Summary of Theodore Roethke's Poem 'My Papa's Waltz'

686 Words Jan 10th, 2018 3 Pages
While other readers, like John Ciardi, have found it to be a "poem of terror" (Fong 80), when one considers the original drafts, as John J. McKenna does, one sees a much less forbidding melodrama and a much more down-to-earth representation of home-life. This paper will show how Roethke's "Waltz" uses language, tone, and rhyme to convey, with childlike sensibility, a happy image of an energetic dance with one's father.
Roethke's corrections in the original draft seem to be geared towards removing any type of suggestive language or imagery that might rob the poem of its lightheartedness. In the original draft, the boy is a "girl" and the "mother's countenance / Could not 'unscrew' itself" (McKenna 35). Apparently the "sexual connotations" of the latter term were to be avoided and the closeness of a small, dizzy girl to "whiskey on your breath" was likely an unwanted image as well. By replacing the "girl" with a "boy," and changing "unscrew" to "unfrown," Roethke removed from the poem the two main potential obstacles: abusive, neglectful tone and sexual imagery. Carefully observing the suggestions associated to terms in the English language, Roethke sets the reader in front of a scene of rough-housing between father and son, with mother looking on disapprovingly (but comically) because their…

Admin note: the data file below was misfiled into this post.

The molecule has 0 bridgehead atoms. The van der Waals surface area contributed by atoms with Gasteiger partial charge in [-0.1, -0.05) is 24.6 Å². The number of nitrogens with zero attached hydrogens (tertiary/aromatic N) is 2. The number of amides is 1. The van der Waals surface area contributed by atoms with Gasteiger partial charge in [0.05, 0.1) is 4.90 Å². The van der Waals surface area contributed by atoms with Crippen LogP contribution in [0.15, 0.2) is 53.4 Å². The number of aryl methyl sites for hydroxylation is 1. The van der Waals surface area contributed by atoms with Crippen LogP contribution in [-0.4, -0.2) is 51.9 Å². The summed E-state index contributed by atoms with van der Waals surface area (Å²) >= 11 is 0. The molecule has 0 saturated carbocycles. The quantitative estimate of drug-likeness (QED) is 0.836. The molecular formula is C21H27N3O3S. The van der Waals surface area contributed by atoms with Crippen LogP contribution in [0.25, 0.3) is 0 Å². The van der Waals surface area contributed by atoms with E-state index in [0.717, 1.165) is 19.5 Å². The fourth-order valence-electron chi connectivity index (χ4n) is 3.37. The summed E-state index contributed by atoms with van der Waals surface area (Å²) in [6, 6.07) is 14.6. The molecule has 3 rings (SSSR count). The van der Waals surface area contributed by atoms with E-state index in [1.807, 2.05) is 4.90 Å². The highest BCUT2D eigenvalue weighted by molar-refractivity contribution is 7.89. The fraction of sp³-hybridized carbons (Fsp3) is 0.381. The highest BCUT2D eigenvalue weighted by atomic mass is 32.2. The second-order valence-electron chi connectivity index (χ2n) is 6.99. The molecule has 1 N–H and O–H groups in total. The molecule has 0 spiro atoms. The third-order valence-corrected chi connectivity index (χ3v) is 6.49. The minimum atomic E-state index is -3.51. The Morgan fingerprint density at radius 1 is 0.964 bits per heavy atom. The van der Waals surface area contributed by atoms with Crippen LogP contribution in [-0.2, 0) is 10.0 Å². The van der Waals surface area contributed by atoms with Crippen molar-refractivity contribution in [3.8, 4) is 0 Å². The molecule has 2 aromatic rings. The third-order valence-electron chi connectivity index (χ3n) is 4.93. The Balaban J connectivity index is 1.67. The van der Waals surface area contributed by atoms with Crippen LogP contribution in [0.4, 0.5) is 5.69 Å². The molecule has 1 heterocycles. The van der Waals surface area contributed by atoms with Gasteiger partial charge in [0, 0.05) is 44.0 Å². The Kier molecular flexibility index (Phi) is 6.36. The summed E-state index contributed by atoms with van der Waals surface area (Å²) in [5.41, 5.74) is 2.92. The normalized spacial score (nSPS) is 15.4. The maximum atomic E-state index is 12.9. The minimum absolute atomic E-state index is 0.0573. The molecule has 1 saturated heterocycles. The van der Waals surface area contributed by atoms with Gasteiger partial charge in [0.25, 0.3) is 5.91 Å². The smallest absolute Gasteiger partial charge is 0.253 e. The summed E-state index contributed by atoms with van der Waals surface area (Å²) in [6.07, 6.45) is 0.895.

Open Document